Saturday, February 25, 2012

Rabab - A (musical) highlight of Kashmiri culture and identity

The rabab is a musical instrument which is mainly found in Mediterranean and Asian regions of the world including Tunisia, Turkey, Persia (Iran), Afghanistan and Kashmir. The rabab takes different names and shapes according to regions as the making of rababs differ from one rabab maker to another.

Considered as one of the oldest stringed music instruments [1], it is believed that the rabab has given birth to many other instruments, in particular the European violin and the sarod (most prominent instrument of Indian classical music). Since their apparition in the 18th century, these instruments have become so predominant that they threatened the rabab of extinction [2]. However, the (kabuli) rabab remains the national instrument of Afghanistan. It is argued that the rabab has been introduced in Kashmir through the migration of a tribe (the rohillas) originating from Afghanistan [3].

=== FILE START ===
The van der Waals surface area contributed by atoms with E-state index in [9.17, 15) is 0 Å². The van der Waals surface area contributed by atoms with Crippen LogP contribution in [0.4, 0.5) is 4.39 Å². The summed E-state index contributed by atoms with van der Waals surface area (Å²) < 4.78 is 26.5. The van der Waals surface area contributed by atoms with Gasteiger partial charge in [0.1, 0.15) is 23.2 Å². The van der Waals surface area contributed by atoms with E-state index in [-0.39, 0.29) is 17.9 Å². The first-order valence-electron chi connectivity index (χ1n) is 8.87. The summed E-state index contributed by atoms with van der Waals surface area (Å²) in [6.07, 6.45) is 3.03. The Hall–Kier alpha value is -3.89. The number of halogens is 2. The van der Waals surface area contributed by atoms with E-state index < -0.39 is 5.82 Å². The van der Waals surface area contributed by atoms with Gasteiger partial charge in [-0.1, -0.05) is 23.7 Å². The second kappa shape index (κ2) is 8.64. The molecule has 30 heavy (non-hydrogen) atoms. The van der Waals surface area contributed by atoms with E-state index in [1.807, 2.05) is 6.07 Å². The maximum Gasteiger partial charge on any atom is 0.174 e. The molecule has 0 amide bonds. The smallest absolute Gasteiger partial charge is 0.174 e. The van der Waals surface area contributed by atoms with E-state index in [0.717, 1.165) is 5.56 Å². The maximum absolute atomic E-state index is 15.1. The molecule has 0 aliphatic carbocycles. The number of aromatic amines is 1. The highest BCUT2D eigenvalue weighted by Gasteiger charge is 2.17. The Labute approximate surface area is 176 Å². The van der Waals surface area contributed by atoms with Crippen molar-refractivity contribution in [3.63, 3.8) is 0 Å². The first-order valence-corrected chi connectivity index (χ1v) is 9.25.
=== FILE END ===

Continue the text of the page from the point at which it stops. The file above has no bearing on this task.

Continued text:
The main characteristics of Afghani and Kashmiri rababs are a bulging body, an indented waist, four to six strings and side pegs called tarab khunti [4]. They are usually made of almond or mulberry wood, but commonly made of walnut wood in Kashmir. Both are plucked. This differs from other rababs which are played with a bow.

In Kashmir, the rabab is fully part of folk music, in particular in Chakri music (music played during wedding ceremonies). More specifically, the rabab is played by sufis to accompagny poetry. It is considered as an instrument of spiritual elevation [5]. As sufism has particularly deep roots in Kashmir, the rabab is the essence of the Kashmiri Sufiana Kalam (Sufi music).